PDF Retour aux mots sauvages (Littérature Française) (French Edition)

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But that did not imply that any Amerindian was prepared to consider himself as savage at the time of Europe's of the Americas. But the argument that counted in the end was that of force ; might was equated with civilization. There might be sympathy for the defeated, but they had still been proven to be of an inferior order.

Another irony of Europe's confusion of the Wild Man with the was the latter's horror of hairiness. To cite Ves- pucci, " they do not allow any hair to grow on their eyebrows nor their eyelids nor anywhere on the body with the exception of the head , for this reason — because they deem it coarse and animal-like " Jesuits in the Canadian missions observed that their charges were repelled by the hairiness of Europeans, and sometimes openly mocked them on the subject. But the crowning irony was that the had a mythological hairy man of their own, who was also a forest figure. This personnage, who was sometimes female, preyed on young children rather than on women, and lived in the forests of the east as well as those of the west.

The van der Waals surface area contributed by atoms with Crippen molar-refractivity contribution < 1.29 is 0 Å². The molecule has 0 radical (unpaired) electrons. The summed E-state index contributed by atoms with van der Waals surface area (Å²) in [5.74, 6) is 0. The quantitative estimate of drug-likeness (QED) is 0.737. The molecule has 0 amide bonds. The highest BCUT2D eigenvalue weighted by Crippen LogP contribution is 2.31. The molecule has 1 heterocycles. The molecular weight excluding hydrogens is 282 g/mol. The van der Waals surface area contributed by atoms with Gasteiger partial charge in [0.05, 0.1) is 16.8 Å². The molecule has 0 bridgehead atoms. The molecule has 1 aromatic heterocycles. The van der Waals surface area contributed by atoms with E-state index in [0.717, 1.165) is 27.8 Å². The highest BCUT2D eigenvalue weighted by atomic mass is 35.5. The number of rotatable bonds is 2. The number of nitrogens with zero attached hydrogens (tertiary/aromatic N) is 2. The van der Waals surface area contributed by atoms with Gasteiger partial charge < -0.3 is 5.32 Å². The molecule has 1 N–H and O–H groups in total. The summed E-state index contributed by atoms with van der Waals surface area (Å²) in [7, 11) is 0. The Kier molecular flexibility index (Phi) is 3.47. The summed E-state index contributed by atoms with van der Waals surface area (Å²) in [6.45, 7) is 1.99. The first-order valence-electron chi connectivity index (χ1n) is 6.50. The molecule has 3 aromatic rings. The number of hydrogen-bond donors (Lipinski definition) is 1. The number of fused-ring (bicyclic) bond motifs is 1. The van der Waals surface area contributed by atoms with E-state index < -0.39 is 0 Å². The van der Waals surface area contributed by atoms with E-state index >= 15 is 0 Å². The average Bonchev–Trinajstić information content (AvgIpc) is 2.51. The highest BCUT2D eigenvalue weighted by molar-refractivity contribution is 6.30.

Among its better-known contem- porary manifestations is the Sasquatch of the Northwest Coast, who is as familiar to Canadians as Bigfoot is to Americans of the Pacific Coast So the processes of identifying Amerindians with savagery operated on the level of ideology as well as on that of popular mythology.

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To Europeans, reports that Amerindians lived " mangeans racines, demeu- rans tousiours nuds tant hommes que femmes " , implied not that they were living without rules at ail, although that was how it was usually stated, but according to the rules of the non-human world around them. It is known today, of course, that this image does not equate with the facts : no human society has ever been found that conforma to the conditions of animal life m.

Indeed, it has now been recognized that the spiritual aspect of aboriginal Australian life was more fully developed than it is in modem industrialized societies. But in the Europe of the 16th and 17th centuries, the world of nature was seen as having been created for man's benefit. It was the task of man, created in God's image, to reduce nature to human concepts of order. Supported by such an ideological climate, Europe's belief in the hairy. It was easier to prove orthodoxy wrong about the habitability of the Antipodes than it was to dispel popular mythology.